Why is it called Vinsanto? Even today there is no historical documentation that accurately reveals the birth of Vinsanto.

However, we can state that all the references we have are concentrated in the Tuscany area. In any case, it is certainly a wine with deeply ancient origins, probably Roman, or even Etruscan. In fact, the use of producing wines with dried grapes has been rooted since time immemorial in the Mediterranean culture. Among the certain things is the fact that he has always had an elite destination, being reserved for important occasions and sacred ceremonies. In this sense, some believe that the epithet “Saint” comes from the fact that a friar who lived in the province of Siena, in 1348, administered it to the sick of pest: immediately spread the idea that they benefited greatly. Beyond more or less probable stories, the origin of the name “Vinsanto” therefore probably comes from its use in the context of solemn and religious moments. Historians point out that in the area of ​​Montepulciano there is certain memory of this wine only in the last two centuries. Vinsanto has always been a non-commercial product: it was the wine of welcome, produced in small quantities and donated to guests of considerable importance.


The largest vinsantaie were housed in farms and city buildings, but even the smallest peasants produced it. The maturation, for the most valuable vinsants, could last even twelve years or more. Always protected under the roof, each family owned an average of 20/30 caratelli and had two to three per year. Then, with the advent of the vinai, the marketing of the product began, first in the Florentine and Prato areas, then in all of Tuscany. This process has led, in many cases, to move away from the original production techniques to obtain greater quantities of wine, to the detriment of its quality.

How do we prepare it? But how do we prepare Vinsanto? Here at Poggio del Moro we continue to keep faith with the oldest tradition. First of all, let’s start from the vines. It seems trivial, but it is not at all: to produce great wines we have to start with large grapes. In this case we will need breeding and pruning systems that produce few clusters per plant, so that they are well exposed, free and airy, so as to ripen to perfection.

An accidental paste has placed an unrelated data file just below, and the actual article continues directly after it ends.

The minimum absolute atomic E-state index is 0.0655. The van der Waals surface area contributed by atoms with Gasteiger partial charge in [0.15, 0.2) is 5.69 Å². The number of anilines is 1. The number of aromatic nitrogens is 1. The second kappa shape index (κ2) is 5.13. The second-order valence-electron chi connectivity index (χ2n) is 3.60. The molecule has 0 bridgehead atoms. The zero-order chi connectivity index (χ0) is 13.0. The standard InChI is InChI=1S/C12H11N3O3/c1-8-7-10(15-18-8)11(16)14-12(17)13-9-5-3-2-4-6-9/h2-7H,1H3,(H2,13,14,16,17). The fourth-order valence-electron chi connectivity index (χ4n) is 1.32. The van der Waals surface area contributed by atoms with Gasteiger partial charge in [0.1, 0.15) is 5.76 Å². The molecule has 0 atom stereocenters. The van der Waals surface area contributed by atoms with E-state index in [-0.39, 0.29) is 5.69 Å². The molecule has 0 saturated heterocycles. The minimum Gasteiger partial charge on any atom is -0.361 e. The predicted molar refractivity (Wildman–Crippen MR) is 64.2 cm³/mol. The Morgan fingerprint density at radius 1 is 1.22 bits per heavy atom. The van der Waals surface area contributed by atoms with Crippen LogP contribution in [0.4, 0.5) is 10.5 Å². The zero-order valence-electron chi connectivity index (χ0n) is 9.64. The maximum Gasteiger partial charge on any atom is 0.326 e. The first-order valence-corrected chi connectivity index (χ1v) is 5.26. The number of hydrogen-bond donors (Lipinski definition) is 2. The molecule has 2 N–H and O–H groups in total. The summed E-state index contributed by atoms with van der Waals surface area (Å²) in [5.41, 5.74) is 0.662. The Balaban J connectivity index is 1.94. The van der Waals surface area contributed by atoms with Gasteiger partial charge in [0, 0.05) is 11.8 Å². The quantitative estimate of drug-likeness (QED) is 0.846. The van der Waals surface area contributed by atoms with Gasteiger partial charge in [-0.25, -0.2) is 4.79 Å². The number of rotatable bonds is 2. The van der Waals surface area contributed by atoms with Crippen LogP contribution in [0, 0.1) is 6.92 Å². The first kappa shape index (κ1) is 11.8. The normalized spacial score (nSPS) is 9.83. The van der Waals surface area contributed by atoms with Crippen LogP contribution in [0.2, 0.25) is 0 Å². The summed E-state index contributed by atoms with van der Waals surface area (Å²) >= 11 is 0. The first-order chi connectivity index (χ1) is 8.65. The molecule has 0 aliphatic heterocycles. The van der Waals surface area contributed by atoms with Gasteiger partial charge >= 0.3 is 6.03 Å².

Which are the most suitable grapes? Ok, you are also wondering which are the most suitable grapes. At Poggio del Moro we make Vinsanto with Sangiovese grapes (hence the name “Occhio di Pernice”), but Malvasia Toscana, Grechetto and some populations of Trebbiano are notoriously suitable. The Vinsanto, then, is produced with carefully selected bunches: they must be small, coarse, perfectly ripened and healthy.

The phase of withering The drying process lasts on average for four to five months: during this period of time the grapes rest, lying on reed beds whose micro-porous surface proves ideal for the final purpose. In any case, the method of hanging the bunches from threads on special frames remains valid. The ideal conditions for drying? Low temperatures (15-16 degrees) to limit evaporation and a relative humidity that does not exceed 70% (otherwise the onset of mold is favored). It is also necessary to prevent moisture from settling downwards, removing the air with natural ventilation.



Off to the press! Once properly dried, the grapes go to the press without being de-stemmed: with modern equipment everything is simpler, but it is still a complex phase.

The musts: Recall that the amount of must we get does not ever exceed 30% of fresh grapes. The musts coming out of the pressing are not clean: they have fragments of pulp and macerated peels. For this reason they are kept for weeks to settle in the cold in a vertical tank and, at the end, only the limpid part will be used

Vinsanti and Caratelli As the strictest tradition dictates, the Vinsantaia remains under roof, even in the face of extreme temperatures. The caratelli, however, are used to allow an exchange with the outside: the best wood to use is oak and the right flow 50 liters. They must be robust and must not yield to Vinsanto, because they would give it a foreign and unwanted taste. Attention to how they are filled: if they are completely completed with the must, the absence of air makes fermentation more difficult. The presence of musts with a high concentration of sugar makes biological activity difficult, but the “mothers”, selected since time immemorial, come to our rescue. What is it, you say? They are dark and dense sediments that are found, well separated from Vinsanto, on the bottom of the caratelli: they contain families of ferments that are always active, specialized in living and multiplying. It is the perfect trigger for the chemical and biological processes that form the extraordinary aromatic set that makes this wine unique. The caratelli are then closed immediately after filling, then do not touch anymore for at least 10 years. At the reopening, after a long wait, we proceed to the tasting: a concentrate of density, color, aroma and flavor.


The bottling It is a delicate phase, because Vinsanto is not a wine like any other. It is a set of flavors and, passing it through filters, we risk impoverishing it and making it unnoticeable. For this we must bottle it as it is, caratello after caratello: time, temperature and wood have worked for us, making it stable. Once bottled, the Vinsanto rests for a long time, for the time necessary to restore harmony.